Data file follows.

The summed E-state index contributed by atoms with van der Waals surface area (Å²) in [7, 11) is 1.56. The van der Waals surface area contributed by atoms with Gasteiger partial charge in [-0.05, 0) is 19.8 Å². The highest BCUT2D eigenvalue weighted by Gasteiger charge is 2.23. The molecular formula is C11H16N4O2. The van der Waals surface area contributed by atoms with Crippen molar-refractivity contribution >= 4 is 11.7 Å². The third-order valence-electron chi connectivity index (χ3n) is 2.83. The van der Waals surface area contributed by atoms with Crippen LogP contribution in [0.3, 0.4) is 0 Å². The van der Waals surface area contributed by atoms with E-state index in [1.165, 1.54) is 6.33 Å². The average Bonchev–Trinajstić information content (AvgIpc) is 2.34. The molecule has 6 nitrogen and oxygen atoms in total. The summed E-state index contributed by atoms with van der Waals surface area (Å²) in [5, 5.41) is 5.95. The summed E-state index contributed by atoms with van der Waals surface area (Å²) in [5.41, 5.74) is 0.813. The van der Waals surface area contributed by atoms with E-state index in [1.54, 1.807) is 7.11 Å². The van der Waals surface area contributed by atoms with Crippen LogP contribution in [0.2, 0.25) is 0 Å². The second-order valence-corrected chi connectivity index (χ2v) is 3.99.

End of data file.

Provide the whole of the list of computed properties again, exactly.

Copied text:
The summed E-state index contributed by atoms with van der Waals surface area (Å²) in [7, 11) is 1.56. The van der Waals surface area contributed by atoms with Gasteiger partial charge in [-0.05, 0) is 19.8 Å². The highest BCUT2D eigenvalue weighted by Gasteiger charge is 2.23. The molecular formula is C11H16N4O2. The van der Waals surface area contributed by atoms with Crippen molar-refractivity contribution >= 4 is 11.7 Å². The third-order valence-electron chi connectivity index (χ3n) is 2.83. The van der Waals surface area contributed by atoms with Crippen LogP contribution in [0.3, 0.4) is 0 Å². The van der Waals surface area contributed by atoms with E-state index in [1.165, 1.54) is 6.33 Å². The average Bonchev–Trinajstić information content (AvgIpc) is 2.34. The molecule has 6 nitrogen and oxygen atoms in total. The summed E-state index contributed by atoms with van der Waals surface area (Å²) in [5, 5.41) is 5.95. The summed E-state index contributed by atoms with van der Waals surface area (Å²) in [5.41, 5.74) is 0.813. The van der Waals surface area contributed by atoms with E-state index in [1.54, 1.807) is 7.11 Å². The van der Waals surface area contributed by atoms with Crippen LogP contribution in [0.2, 0.25) is 0 Å². The second-order valence-corrected chi connectivity index (χ2v) is 3.99.